I came across a research study that was recently published in JAMA Pediatrics that showed that children born outside the United States have a lower prevalence of allergic disease than U.S. born children, after adjusting for variables such as age, sex, race/ethnicity, household income, geographic location, and moving to a new address. It also showed that the prevalence of allergic disease for children born outside the U.S. increased after living in the U.S. for one decade.
The study was done by distributing a questionnaire for 91,642 children aged 0 to 17 years who were enrolled in the 2007-2008 National Survey of Children’s Health. The responses of 79,667 participants were analyzed after excluding some children because of lack of health care interactions in the last 12 months.
The study looked at allergic disease, which included asthma, eczema, hay fever, and food allergies. In particular, the study found that children born outside the U.S. had lower odds of asthma, eczema and hay fever. Interestingly, children born outside the U.S. whose parents were also born outside the U.S. had significantly lower prevalence of any allergic disease than those whose parents were born in the U.S.
Why are we seeing this trend? I get this question from patients, family and friends all the time. I don’t have a definitive answer, but there are different theories as to why the prevalence of allergic disease is increasing and why this might be occurring more in the U.S. than other countries.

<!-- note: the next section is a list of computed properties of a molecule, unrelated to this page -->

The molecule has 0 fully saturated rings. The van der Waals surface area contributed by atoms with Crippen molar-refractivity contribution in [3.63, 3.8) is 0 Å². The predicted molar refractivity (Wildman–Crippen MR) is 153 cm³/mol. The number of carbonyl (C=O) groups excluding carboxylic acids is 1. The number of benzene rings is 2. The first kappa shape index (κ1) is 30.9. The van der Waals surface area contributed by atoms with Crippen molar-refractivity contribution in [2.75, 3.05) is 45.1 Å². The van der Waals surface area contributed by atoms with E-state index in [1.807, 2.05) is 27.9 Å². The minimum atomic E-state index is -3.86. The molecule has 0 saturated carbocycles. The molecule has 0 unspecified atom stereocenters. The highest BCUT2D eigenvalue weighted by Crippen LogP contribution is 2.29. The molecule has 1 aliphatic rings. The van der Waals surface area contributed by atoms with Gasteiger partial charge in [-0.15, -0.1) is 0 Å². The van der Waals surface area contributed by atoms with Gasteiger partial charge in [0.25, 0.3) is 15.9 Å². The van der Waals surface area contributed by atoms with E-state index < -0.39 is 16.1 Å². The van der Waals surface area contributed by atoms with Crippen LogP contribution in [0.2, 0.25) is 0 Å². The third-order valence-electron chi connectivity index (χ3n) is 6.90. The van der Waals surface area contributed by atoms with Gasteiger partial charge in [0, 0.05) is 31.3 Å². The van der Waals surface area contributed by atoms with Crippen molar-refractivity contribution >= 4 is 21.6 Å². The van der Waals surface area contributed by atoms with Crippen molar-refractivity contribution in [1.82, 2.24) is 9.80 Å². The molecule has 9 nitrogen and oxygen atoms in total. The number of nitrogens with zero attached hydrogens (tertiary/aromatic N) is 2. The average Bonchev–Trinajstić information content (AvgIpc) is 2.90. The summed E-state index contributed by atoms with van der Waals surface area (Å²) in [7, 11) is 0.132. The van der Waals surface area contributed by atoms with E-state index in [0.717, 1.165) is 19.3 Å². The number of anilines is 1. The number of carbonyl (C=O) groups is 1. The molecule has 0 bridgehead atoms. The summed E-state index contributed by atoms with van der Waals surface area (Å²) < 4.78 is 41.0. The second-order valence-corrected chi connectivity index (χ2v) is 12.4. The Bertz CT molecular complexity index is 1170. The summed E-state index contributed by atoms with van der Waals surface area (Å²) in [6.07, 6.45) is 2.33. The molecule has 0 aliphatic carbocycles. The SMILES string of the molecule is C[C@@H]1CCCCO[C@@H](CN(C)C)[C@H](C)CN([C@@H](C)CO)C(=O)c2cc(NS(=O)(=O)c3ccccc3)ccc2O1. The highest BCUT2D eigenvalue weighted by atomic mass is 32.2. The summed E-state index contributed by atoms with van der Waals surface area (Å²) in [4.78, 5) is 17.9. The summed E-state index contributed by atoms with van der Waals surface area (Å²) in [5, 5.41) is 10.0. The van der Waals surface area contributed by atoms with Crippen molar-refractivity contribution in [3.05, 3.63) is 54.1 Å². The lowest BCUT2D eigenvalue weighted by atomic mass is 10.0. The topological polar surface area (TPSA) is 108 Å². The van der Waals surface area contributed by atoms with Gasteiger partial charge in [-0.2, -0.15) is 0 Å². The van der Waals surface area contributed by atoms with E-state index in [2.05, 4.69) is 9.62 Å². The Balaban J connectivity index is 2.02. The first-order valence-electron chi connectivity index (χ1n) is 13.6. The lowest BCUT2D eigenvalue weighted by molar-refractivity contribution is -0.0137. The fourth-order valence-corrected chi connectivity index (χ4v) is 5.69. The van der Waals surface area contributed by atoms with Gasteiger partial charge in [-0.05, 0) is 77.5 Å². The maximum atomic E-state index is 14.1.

One theory that is widely talked about is the hygiene hypothesis. The hygiene hypothesis suggests that either infections or certain exposures to germs in early childhood may give a person some protection against allergic disease. In this study, the odds of developing allergic disease are shown to dramatically increase after living in the U.S. for longer than 10 years, suggesting that if there is merit to the hygiene hypothesis, the protective effects may not be life-long. In addition, there is perhaps a relationship with allergic disease and parental behavior, since having a parent who is also foreign-born seems to give additive protection. For example, the authors suggest that some cultures traditionally use more spices and green tea that have some anti-allergy and anti-inflammatory properties. The authors of this study also previously reported that obesity is associated with asthma and eczema, so it is possible that living in the U.S. may change behavior that may lead to more allergic disease. There may be many reasons for why the prevalence of allergic disease is increasing in the U.S, and studies such as these add to the knowledge base so that we can try to pinpoint specific factors that may be worsening the situation.
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